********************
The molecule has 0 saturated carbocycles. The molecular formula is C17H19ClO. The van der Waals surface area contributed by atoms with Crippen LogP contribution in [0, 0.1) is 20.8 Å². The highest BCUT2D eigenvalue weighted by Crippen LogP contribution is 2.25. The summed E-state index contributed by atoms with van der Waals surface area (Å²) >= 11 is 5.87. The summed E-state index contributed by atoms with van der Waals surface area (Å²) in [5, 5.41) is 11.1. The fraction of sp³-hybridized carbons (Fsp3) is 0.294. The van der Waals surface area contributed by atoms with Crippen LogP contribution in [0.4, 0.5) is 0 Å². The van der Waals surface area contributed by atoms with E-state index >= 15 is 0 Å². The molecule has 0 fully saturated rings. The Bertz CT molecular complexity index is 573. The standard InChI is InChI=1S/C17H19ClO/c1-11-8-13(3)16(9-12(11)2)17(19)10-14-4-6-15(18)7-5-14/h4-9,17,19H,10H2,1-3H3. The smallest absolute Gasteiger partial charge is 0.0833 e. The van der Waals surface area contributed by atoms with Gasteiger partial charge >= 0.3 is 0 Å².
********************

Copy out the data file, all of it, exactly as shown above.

The molecule has 0 saturated carbocycles. The molecular formula is C17H19ClO. The van der Waals surface area contributed by atoms with Crippen LogP contribution in [0, 0.1) is 20.8 Å². The highest BCUT2D eigenvalue weighted by Crippen LogP contribution is 2.25. The summed E-state index contributed by atoms with van der Waals surface area (Å²) >= 11 is 5.87. The summed E-state index contributed by atoms with van der Waals surface area (Å²) in [5, 5.41) is 11.1. The fraction of sp³-hybridized carbons (Fsp3) is 0.294. The van der Waals surface area contributed by atoms with Crippen LogP contribution in [0.4, 0.5) is 0 Å². The van der Waals surface area contributed by atoms with E-state index >= 15 is 0 Å². The molecule has 0 fully saturated rings. The Bertz CT molecular complexity index is 573. The standard InChI is InChI=1S/C17H19ClO/c1-11-8-13(3)16(9-12(11)2)17(19)10-14-4-6-15(18)7-5-14/h4-9,17,19H,10H2,1-3H3. The smallest absolute Gasteiger partial charge is 0.0833 e. The van der Waals surface area contributed by atoms with Gasteiger partial charge >= 0.3 is 0 Å².